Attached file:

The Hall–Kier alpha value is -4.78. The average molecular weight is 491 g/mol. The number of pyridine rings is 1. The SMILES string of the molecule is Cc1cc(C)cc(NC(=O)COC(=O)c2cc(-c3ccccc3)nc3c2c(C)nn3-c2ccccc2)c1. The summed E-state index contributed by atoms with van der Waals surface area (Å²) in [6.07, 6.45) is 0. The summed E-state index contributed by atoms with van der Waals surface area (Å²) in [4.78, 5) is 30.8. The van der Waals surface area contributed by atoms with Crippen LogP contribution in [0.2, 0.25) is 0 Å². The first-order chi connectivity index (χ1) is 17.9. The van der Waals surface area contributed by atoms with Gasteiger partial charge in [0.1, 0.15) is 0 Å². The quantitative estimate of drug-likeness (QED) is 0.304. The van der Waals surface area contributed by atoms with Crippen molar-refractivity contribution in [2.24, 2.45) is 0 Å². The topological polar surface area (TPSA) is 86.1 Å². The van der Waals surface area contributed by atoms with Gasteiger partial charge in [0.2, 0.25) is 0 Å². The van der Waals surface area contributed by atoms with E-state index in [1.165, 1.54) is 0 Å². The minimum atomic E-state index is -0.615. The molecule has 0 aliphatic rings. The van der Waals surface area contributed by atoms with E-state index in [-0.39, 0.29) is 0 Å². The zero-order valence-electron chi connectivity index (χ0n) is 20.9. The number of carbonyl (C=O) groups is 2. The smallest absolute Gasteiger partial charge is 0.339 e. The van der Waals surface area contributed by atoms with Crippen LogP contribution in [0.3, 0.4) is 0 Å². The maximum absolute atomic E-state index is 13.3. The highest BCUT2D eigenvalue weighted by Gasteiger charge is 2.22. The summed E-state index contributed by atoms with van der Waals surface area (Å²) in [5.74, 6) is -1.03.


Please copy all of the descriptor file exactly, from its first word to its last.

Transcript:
The Hall–Kier alpha value is -4.78. The average molecular weight is 491 g/mol. The number of pyridine rings is 1. The SMILES string of the molecule is Cc1cc(C)cc(NC(=O)COC(=O)c2cc(-c3ccccc3)nc3c2c(C)nn3-c2ccccc2)c1. The summed E-state index contributed by atoms with van der Waals surface area (Å²) in [6.07, 6.45) is 0. The summed E-state index contributed by atoms with van der Waals surface area (Å²) in [4.78, 5) is 30.8. The van der Waals surface area contributed by atoms with Crippen LogP contribution in [0.2, 0.25) is 0 Å². The first-order chi connectivity index (χ1) is 17.9. The van der Waals surface area contributed by atoms with Gasteiger partial charge in [0.1, 0.15) is 0 Å². The quantitative estimate of drug-likeness (QED) is 0.304. The van der Waals surface area contributed by atoms with Crippen molar-refractivity contribution in [2.24, 2.45) is 0 Å². The topological polar surface area (TPSA) is 86.1 Å². The van der Waals surface area contributed by atoms with Gasteiger partial charge in [0.2, 0.25) is 0 Å². The van der Waals surface area contributed by atoms with E-state index in [1.165, 1.54) is 0 Å². The minimum atomic E-state index is -0.615. The molecule has 0 aliphatic rings. The van der Waals surface area contributed by atoms with E-state index in [-0.39, 0.29) is 0 Å². The zero-order valence-electron chi connectivity index (χ0n) is 20.9. The number of carbonyl (C=O) groups is 2. The smallest absolute Gasteiger partial charge is 0.339 e. The van der Waals surface area contributed by atoms with Crippen LogP contribution in [0.3, 0.4) is 0 Å². The maximum absolute atomic E-state index is 13.3. The highest BCUT2D eigenvalue weighted by Gasteiger charge is 2.22. The summed E-state index contributed by atoms with van der Waals surface area (Å²) in [5.74, 6) is -1.03.